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As the business world continues to turn increasingly digital, consumers and businesses have no choice but to adapt how they conduct financial transactions (and disclose personal information, indirectly). Identity-related crime strategies used by scammers also change with the times, as new trends provide criminals with ample opportunities to deceive and victimize.
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According to Lou Senko, chief availability officer for Q2 Holdings, a company that provides digital banking and lending solutions to banks and credit unions, “Identity crimes are always a challenge for consumers” — and for institutions trying to differentiate between honest customers and “bad actors.”
“Financial institutions are seeing these types of scams show up for new digital account openings,” said Senko. “Since the financial institution doesn’t have an existing relationship (behavior profile) of the prospective new user, it becomes difficult to detect. There are several tools available to detect and block automation, non-human actors, and behavioral analysis matches for existing users. Still, a new, previously unknown user is more difficult to identify.”
However, financial fraud is but one result of identity theft. According to the Identity Theft Resource Center (ITRC), social media takeovers and business data breaches cause irreparable personal and professional damage, and show no signs of slowing down this year.
The following is a list of ITRC’s eight identity theft trends that everyone should be aware of for 2023, as well as some suggestions on how to protect yourself from identity theft — including one measure you may not have considered.
8 Identity Theft Predictions for 2023
- Protecting Your Digital Information Is a Must: In an increasingly digital world, identity scammers can more easily impersonate you and steal your personally identifiable information (PII). Be on the lookout for social engineering and phishing scams and attempts to compromise your non-financial social media accounts.
- From Romance to Relationship Scams: Romance scams are certainly not dead, but for bad actors looking to exploit and steal, the ITRC forecasted that criminals will attempt more platonic relationship-type scams in 2023.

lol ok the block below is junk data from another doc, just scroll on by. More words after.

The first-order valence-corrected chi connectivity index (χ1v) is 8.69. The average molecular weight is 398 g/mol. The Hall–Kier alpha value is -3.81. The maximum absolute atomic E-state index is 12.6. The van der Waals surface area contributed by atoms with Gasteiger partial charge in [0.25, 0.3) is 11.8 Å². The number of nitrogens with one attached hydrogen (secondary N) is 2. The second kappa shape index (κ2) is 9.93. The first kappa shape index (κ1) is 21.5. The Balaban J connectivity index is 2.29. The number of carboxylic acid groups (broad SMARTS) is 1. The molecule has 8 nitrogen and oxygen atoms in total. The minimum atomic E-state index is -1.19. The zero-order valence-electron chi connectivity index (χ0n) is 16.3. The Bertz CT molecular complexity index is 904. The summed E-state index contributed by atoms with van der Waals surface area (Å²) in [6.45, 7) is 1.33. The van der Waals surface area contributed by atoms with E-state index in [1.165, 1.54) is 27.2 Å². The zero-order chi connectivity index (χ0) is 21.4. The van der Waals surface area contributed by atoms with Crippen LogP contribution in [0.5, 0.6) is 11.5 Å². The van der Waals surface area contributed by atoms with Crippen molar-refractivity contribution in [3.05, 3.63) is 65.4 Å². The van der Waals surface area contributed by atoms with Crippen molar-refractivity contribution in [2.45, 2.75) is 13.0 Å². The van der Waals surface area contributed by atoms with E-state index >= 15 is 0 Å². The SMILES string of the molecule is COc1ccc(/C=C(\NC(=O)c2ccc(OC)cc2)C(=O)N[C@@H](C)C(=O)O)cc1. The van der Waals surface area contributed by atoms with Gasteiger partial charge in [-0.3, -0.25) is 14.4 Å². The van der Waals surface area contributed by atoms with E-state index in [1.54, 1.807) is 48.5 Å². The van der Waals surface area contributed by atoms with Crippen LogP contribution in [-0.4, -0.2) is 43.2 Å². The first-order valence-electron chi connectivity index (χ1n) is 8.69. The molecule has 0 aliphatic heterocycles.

- Specific Ethnic Groups Will Be Targeted: The ITRC predicted a rise in scams involving ethnic groups or immigrants often challenged by various cultural and language barriers.
- Password Protect Yourself: People who enable multifactor authentication on their accounts — and those who use Passkey and other passwordless tech — will be better protected. Those who refuse to adapt and protect themselves are at higher risk.
- The Generation Game: The ways different generations use technology, payment applications and contact processes will be matched by the ways scammers target individuals.
- Payment Apps Will Provoke Legislation…: The rise in popularity of mobile payment apps like Venmo or PayPal will make it easier for thieves to trick people into sending them money — and harder for victims to get their money back. The ITRC predicted Congress or the Consumer Financial Protection Bureau (CFPB) will get on board this year to regulate abuse of these apps.
- …but Congress Will Remain Inactive on Broad Protection Laws: The U.S. currently works with a patchwork system of sector-specific laws that fail to adequately protect data. As the ITRC stated, “Despite continued evidence that data breaches are giving scammers the information they need to craft more effective phishing pitches and account takeover fraud, Congress will fail to pass a comprehensive privacy and data security law in 2023.”
- Data Compromises Will Continue To Rise in 2023: As people and businesses continue to practice poor cyber-hygiene, the number of victims will continue to grow.
How Can You Protect Yourself from Identity Theft?
Scammers are deceitful and will try anything to target the vulnerable or the technologically-hesitant. Practicing common-sense and smart cyber strategies — being skeptical and disengaging with any suspicious contact, resisting giving out any personal information, refusing to pay an unknown or suspicious contact when requested, and enabling password protection tactics on all your devices — won’t deter thieves from trying to steal your identity… but it will lessen their chances of being successful.
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For those who are concerned about identity theft and the possibility that their information might be exposed to a data breach, freezing your credit is a good idea, according to Senko.
“The most effective thing the average person can do is proactively freeze their credit with the three major bureaus,” recommended Senko. “From there, the credit freeze must be managed by the individual (unfreeze the account or suspend) when they want to perform a transaction that requires the credit service themselves.”
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